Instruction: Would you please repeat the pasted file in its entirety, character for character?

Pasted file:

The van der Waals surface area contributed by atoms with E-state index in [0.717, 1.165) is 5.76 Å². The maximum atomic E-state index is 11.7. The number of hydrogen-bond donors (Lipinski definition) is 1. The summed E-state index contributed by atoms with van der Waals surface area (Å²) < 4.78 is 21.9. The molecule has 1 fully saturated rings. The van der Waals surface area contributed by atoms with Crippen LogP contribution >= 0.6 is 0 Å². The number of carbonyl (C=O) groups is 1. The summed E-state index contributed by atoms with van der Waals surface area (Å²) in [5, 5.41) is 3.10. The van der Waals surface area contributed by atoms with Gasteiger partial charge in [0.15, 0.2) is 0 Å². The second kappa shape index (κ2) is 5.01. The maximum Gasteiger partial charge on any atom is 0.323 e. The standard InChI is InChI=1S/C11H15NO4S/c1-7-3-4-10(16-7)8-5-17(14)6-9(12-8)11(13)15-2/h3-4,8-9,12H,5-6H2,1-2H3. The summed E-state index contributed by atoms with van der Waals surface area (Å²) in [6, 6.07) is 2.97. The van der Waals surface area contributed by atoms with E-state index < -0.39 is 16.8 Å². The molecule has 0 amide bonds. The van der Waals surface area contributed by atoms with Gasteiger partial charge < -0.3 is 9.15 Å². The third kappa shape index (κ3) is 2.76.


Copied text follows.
The van der Waals surface area contributed by atoms with E-state index in [0.717, 1.165) is 5.76 Å². The maximum atomic E-state index is 11.7. The number of hydrogen-bond donors (Lipinski definition) is 1. The summed E-state index contributed by atoms with van der Waals surface area (Å²) < 4.78 is 21.9. The molecule has 1 fully saturated rings. The van der Waals surface area contributed by atoms with Crippen LogP contribution >= 0.6 is 0 Å². The number of carbonyl (C=O) groups is 1. The summed E-state index contributed by atoms with van der Waals surface area (Å²) in [5, 5.41) is 3.10. The van der Waals surface area contributed by atoms with Gasteiger partial charge in [0.15, 0.2) is 0 Å². The second kappa shape index (κ2) is 5.01. The maximum Gasteiger partial charge on any atom is 0.323 e. The standard InChI is InChI=1S/C11H15NO4S/c1-7-3-4-10(16-7)8-5-17(14)6-9(12-8)11(13)15-2/h3-4,8-9,12H,5-6H2,1-2H3. The summed E-state index contributed by atoms with van der Waals surface area (Å²) in [6, 6.07) is 2.97. The van der Waals surface area contributed by atoms with E-state index < -0.39 is 16.8 Å². The molecule has 0 amide bonds. The van der Waals surface area contributed by atoms with Gasteiger partial charge < -0.3 is 9.15 Å². The third kappa shape index (κ3) is 2.76.